In any case, using these critters Niven and Pournelle introduced the phrase, "on the gripping hand," as a way to indicate a third option that the speaker is trying to choose between. So, in other words, the expression would go, "On the one hand X, but on the other hand Y, and on the gripping hand Z." In the course of the book they made a big point about it being the sort of idiom that humans would be unlikely to come up with on their own* since we only have two hands. And this is relevant because, in a sort of jumped up version of the Sapir-Whorf Hypothesis, they suggest that this influences our patterns of reasoning. In other words, since we have two hands we tend to perceive two, possibly opposed, options in many situations and will react accordingly. And this is potentially a problem since a given situation may include more than two options.
I don't know that I agree with Niven and Pournelle's logic, but I have noticed a tendency to reduce a complex situation to a false dichotomy. I'm sure I'm not alone in that. Where it seems to me to be most pernicious, however, is in the moral arena. Some people seem to think that if something isn't moral then it must be immoral. In my view- and this may stem from my atheism- there are actions that are moral (good), actions that are immoral (bad), and actions that are amoral (neutral). It makes sense when you think about it- some actions are positive (e.g. helping those in need), some actions are bad (e.g. child abuse), and some actions are completely outside the bounds of moral concerns (e.g. I think I'll have chocolate today). And as you might guess, getting stuck in binary thinking can have some unfortunate, and occasionally hilarous, consequences.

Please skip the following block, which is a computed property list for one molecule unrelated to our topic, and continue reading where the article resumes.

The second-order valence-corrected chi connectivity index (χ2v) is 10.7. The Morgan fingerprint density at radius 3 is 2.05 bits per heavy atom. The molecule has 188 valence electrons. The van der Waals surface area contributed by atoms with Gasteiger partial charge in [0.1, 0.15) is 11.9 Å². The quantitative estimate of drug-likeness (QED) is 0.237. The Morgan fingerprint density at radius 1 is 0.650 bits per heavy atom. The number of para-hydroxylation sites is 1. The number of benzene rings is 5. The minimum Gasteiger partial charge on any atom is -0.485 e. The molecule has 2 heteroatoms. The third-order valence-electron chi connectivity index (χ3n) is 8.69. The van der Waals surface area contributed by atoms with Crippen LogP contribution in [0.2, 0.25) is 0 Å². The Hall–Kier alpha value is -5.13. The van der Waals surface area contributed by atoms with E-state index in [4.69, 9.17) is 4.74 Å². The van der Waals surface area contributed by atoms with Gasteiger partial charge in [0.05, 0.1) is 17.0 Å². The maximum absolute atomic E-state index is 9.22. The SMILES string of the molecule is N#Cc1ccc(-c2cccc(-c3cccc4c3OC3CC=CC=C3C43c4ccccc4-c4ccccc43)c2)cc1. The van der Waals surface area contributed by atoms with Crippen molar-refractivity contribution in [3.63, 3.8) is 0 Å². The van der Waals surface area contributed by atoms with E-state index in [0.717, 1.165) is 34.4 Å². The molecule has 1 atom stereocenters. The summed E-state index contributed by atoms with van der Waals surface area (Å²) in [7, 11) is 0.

And that brings us to a recent article in World Net Daily, the paper that makes Left Behind look positively restrained by comparison.** The article in question refers to the recent trial of President Obama. And if you don't recall hearing about any trial... well, there's a reason for that:
The controversial Harlem pastor who led a days-long "trial" of President Obama says the resulting "guilty" verdict and corroborating evidence will now be turned over to appropriate authorities, congressional and otherwise.
The event was held at Atlah World Missionary Church over the past few days, and its pastor, James Manning, claimed it to be the first "legal verdict" against Obama since he took office.
Focusing on allegations regarding Obama's status as a "natural born citizen" of the United States as well as the allegedly illegal "award" of a diploma from Columbia University, Manning insists new legal ground was broken.
The activist pastor says that under the 10th Amendment of the U.S. Constitution, citizens can legally hold a trial and arrive at a verdict, with the results turned over to appropriate government bodies for enforcement.
Ah. So, what we have here is a pastor deciding to just convene his own court- with no legal authority whatsoever- and pass judgment because he f-ing feels like it.*** Sounds like a great idea. I guess I should be glad that WND at least put "legal verdict" in scare quotes, although they seem to put a lot of stuff in scare quotes, so maybe it wasn't intentional? Maybe scare quotes are like a written tic for them? Now, you may be asking yourself, what does this have to do with my lengthy preamble about binary options? Well, I'll tell you, but you need to read this first: